Hawker Motorcycles

Today in Motorcycle History

Hawker Motorcycles

Hawker motorcycles were produced from 1920 to 1924 by Harry Hawker and Tom Sopwith at the Sopwith factory at Kingston-upon-Thames, Surrey, where both Ner-a-Car and ABC motorcycles were built.
  • 1920 Hawker and Sopwith, both famed for their work in aviation, announced their first model at the end of December. This was the Hawker, powered by a 292cc two-stroke engine driving with twin-chain primary drive and belt final-drive. It was to be sold by Jarvis, a large car firm in Wimbledon.

    1921 Late that year the first model was joined by three more. All with Blackburne engines - a 348cc and a 545cc sv, plus a 348cc OHV, all driving a three-speed Burman gearbox with chain drive.

    1922-1923 The range remained the same, with the addition of a model with a 249cc OHV engine.

    1924 The range reduced to the four-strokes that had been constructed in 1922. It was their final year of motorcycle production, and after that the Hawker firm continued with aircraft, right up to the modern-day Harrier.

Harry Hawker's Fate.

Harry Hawker, the Australian aviator, was killed while flying at Hendon. Hawker was practising with a Newport machine for Saturday's Aerial Derby. The spectators were horrified to see the machine burst into flames at a great height. The blazing plane suddenly took a nose dive, and crashed to earth. Hawker was thrown out as the machine crashed. His legs and arms were broken. The aviator died as a number of persons were running to his assistance.

The Northern Champion Taree, NSW Sat 16 July 1921. Via Trove NLA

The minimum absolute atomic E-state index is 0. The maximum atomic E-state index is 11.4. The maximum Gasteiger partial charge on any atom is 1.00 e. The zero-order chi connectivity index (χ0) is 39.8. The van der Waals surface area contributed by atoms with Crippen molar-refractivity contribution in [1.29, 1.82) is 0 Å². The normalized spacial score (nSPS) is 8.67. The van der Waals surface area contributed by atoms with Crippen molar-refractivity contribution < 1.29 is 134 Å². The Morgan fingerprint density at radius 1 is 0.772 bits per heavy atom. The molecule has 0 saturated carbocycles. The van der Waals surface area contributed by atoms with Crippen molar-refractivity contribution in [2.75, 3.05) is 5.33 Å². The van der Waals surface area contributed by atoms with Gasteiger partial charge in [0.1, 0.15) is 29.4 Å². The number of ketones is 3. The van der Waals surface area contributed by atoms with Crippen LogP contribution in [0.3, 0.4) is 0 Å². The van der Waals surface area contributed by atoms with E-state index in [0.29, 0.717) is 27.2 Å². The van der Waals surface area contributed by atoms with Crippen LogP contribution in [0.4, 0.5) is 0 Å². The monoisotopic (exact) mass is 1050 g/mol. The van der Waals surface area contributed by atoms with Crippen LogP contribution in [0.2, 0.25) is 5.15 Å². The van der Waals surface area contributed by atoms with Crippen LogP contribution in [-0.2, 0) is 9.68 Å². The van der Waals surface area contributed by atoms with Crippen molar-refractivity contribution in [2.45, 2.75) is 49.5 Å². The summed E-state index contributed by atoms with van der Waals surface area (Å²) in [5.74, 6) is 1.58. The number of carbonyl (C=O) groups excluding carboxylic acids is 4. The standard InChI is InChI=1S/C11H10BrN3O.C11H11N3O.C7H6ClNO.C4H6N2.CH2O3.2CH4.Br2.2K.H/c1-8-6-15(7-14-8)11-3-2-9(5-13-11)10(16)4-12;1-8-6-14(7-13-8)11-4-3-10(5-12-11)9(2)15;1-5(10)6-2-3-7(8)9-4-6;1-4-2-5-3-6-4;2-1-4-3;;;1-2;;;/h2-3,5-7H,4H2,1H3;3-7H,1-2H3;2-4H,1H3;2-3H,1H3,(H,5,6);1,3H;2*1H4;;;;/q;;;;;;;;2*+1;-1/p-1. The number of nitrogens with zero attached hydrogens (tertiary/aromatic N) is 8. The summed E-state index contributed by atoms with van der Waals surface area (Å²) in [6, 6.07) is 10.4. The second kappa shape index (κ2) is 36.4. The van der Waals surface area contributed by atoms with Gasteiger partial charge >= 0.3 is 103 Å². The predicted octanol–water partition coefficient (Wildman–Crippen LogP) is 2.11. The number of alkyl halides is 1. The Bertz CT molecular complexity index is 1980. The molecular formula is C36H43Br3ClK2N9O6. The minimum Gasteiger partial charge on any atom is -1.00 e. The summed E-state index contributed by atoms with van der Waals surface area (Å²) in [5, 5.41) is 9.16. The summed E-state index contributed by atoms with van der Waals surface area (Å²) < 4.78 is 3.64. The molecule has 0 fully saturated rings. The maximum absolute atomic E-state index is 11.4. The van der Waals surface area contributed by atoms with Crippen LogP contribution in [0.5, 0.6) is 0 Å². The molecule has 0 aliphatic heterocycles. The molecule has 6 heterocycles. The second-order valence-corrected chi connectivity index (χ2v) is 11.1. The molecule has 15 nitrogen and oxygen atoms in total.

"The nation has lost one of its most distinguished airmen, who by his skill and daring has contributed so much to the success of British aviation." - H.M. KING GEORGE V.

H.G. Hawker, Airman

Hawker Aircraft

Hawker Aircraft Ltd was a British aircraft manufacturer responsible for some of the most famous products in British aviation history. Post-WWI. Hawker had its roots in the aftermath of the First World War, which resulted in the bankruptcy of the Sopwith Aviation Company.

1920 Sopwith test pilot Harry Hawker and three others, including Tom Sopwith, bought the assets of Sopwith and formed H. G. Hawker Engineering.

1933 Private company.

In 1933 the company was renamed Hawker Aircraft Ltd and took advantage of the Great Depression and a strong financial position to purchase the Gloster Aircraft Co in 1934.

1935 The next year, it merged with the engine and automotive company Armstrong Siddeley and its subsidiary, Armstrong Whitworth Aircraft, to form Hawker Siddeley Aircraft. This group also encompassed A. V. Roe and Co.

1937 Aeronautical designers and constructors. "Fury" Aircraft. "Hurricane" Aircraft.

Hawker Aircraft continued to produce designs under its own name as a part of Hawker Siddeley Aircraft.

From 1955. Hawker Siddeley Group, until the name was dropped, along with those of the sister companies, in 1963. The Hawker P.1127 was the last aircraft branded as "Hawker".

1961 Designers and constructors of many famous aircraft, including the Hawker Hurricane (Battle of Britain), and currently the Hawker Hunter and Sea Hawk jet fighters. Also engaged on rocket and outer-space research.

Inter-War. Hawker produced a successful line of bombers and fighters for the Royal Air Force, the product of Sidney Camm (later Sir Sidney) and his team. These included the Hawker Hind and the Hawker Hart, which became the most produced UK airplane in the years before the Second World War.

WII. During the Second World War, the Hawker Siddeley company was one of the United Kingdom's most important aviation concerns, producing numerous designs including the famous Hawker Hurricane fighter plane that, along with the Supermarine Spitfire, was instrumental in winning the Battle of Britain. (During the Battle, Hawker Hurricanes in service outnumbered all other British fighters combined, and were responsible for shooting down 55 percent of all enemy aircraft destroyed).

Almost every Hawker Aircraft design of the Second World War was a success (even if not initially), mainly attributable to the design genius of Sidney Camm.

Source: Graces Guide

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